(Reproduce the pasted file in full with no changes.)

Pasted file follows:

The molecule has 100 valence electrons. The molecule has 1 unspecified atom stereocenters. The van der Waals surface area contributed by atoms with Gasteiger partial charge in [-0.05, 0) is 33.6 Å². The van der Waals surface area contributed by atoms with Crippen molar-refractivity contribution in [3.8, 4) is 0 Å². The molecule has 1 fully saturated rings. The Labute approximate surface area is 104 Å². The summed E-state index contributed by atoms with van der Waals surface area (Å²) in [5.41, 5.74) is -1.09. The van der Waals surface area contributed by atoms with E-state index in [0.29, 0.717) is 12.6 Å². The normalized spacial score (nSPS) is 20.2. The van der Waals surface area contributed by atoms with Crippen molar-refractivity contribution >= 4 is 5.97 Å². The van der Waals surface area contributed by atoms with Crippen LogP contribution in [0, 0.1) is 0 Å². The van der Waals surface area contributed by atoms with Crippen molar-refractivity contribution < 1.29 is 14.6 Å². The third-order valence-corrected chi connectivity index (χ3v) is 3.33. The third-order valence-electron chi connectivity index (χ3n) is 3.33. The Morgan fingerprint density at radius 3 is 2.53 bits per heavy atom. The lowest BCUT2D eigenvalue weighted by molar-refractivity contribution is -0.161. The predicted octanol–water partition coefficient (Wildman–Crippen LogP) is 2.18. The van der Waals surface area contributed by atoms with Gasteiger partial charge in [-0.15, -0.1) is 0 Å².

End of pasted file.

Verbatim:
The molecule has 100 valence electrons. The molecule has 1 unspecified atom stereocenters. The van der Waals surface area contributed by atoms with Gasteiger partial charge in [-0.05, 0) is 33.6 Å². The van der Waals surface area contributed by atoms with Crippen molar-refractivity contribution in [3.8, 4) is 0 Å². The molecule has 1 fully saturated rings. The Labute approximate surface area is 104 Å². The summed E-state index contributed by atoms with van der Waals surface area (Å²) in [5.41, 5.74) is -1.09. The van der Waals surface area contributed by atoms with E-state index in [0.29, 0.717) is 12.6 Å². The normalized spacial score (nSPS) is 20.2. The van der Waals surface area contributed by atoms with Crippen molar-refractivity contribution >= 4 is 5.97 Å². The van der Waals surface area contributed by atoms with Crippen LogP contribution in [0, 0.1) is 0 Å². The van der Waals surface area contributed by atoms with Crippen molar-refractivity contribution < 1.29 is 14.6 Å². The third-order valence-corrected chi connectivity index (χ3v) is 3.33. The third-order valence-electron chi connectivity index (χ3n) is 3.33. The Morgan fingerprint density at radius 3 is 2.53 bits per heavy atom. The lowest BCUT2D eigenvalue weighted by molar-refractivity contribution is -0.161. The predicted octanol–water partition coefficient (Wildman–Crippen LogP) is 2.18. The van der Waals surface area contributed by atoms with Gasteiger partial charge in [-0.15, -0.1) is 0 Å².